Members of Sean Quinn’s family apply for access to frozen accounts
Quinns seek access to funds frozen in 2012 to pay lawyers, Commercial Court hears
Members of Sean Quinn’s (above) family have applied for access to their frozen accounts. Photograph: Collins
Members of Sean Quinn’s family want permission to vary a freezing order on their accounts so they can pay the lawyers representing them in their long-running action against Irish Bank Resolution Corporation (IBRC), the Commercial Court heard.
The case, initiated in 2011, is currently being heard by Mr Justice Garrett Simons and may last months.
In that action, the Quinns dispute any liability for share pledges and guarantees related to loans of some €2.34 billion advanced by IBRC’s predecessor, Anglo Irish Bank, to Quinn companies.
A separate case by IBRC against various Quinn family members and other parties – alleging a conspiracy to strip some €455m in assets from Quinn International Property Group (IPG) companies in several countries – is due to be heard after the loans liability action.
In 2012, the Commercial Court imposed freezing orders on the Quinn bank accounts. Since then they have had to make application to the court to vary those orders to allow for living expenses and legal fees to be paid out.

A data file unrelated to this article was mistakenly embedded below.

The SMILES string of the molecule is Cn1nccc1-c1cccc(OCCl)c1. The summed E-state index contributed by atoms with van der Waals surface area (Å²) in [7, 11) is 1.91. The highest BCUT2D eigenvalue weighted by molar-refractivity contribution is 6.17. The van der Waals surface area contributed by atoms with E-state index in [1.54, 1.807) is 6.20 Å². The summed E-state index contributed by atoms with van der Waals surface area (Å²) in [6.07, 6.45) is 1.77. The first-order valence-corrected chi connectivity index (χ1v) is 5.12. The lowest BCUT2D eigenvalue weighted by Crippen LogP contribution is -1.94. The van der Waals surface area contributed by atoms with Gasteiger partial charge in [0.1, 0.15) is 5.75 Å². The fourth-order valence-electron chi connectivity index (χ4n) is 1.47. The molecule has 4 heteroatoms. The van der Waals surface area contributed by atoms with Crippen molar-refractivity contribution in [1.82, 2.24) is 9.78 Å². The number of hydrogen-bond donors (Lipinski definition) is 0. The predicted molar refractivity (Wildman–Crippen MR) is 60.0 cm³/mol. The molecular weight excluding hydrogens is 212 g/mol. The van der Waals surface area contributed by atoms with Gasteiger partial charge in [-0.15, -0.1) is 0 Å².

On Monday, Ross Alyward BL, for the Quinns, said he wished to apply to the court next week to vary the freezing order to enable his clients provide security over a property and to draw down a loan of £250,000 (€291,000) to facilitate their continued involvement in the main loan liability proceedings.
It was an urgent application given the ongoing nature of those proceedings and the fact an invoice has come from their solicitor, he said.
Barry O’Donnell SC, for IBRC, opposed the application. He said his client will seek to apply to the court for “substantial reassessment” of the variations already made to the freezing orders.
This was in light of new information disclosed in relation to the case against two Dubai firms, Senat FZC and Senat Legal Consultancy, which IBRC says are central to the alleged IPG asset-stripping conspiracy.
Mr Justice Robert Haughton said the Quinn application and the IBRC application should be heard together because they related to available resources in the freezing order case.
He adjourned the matter for a week.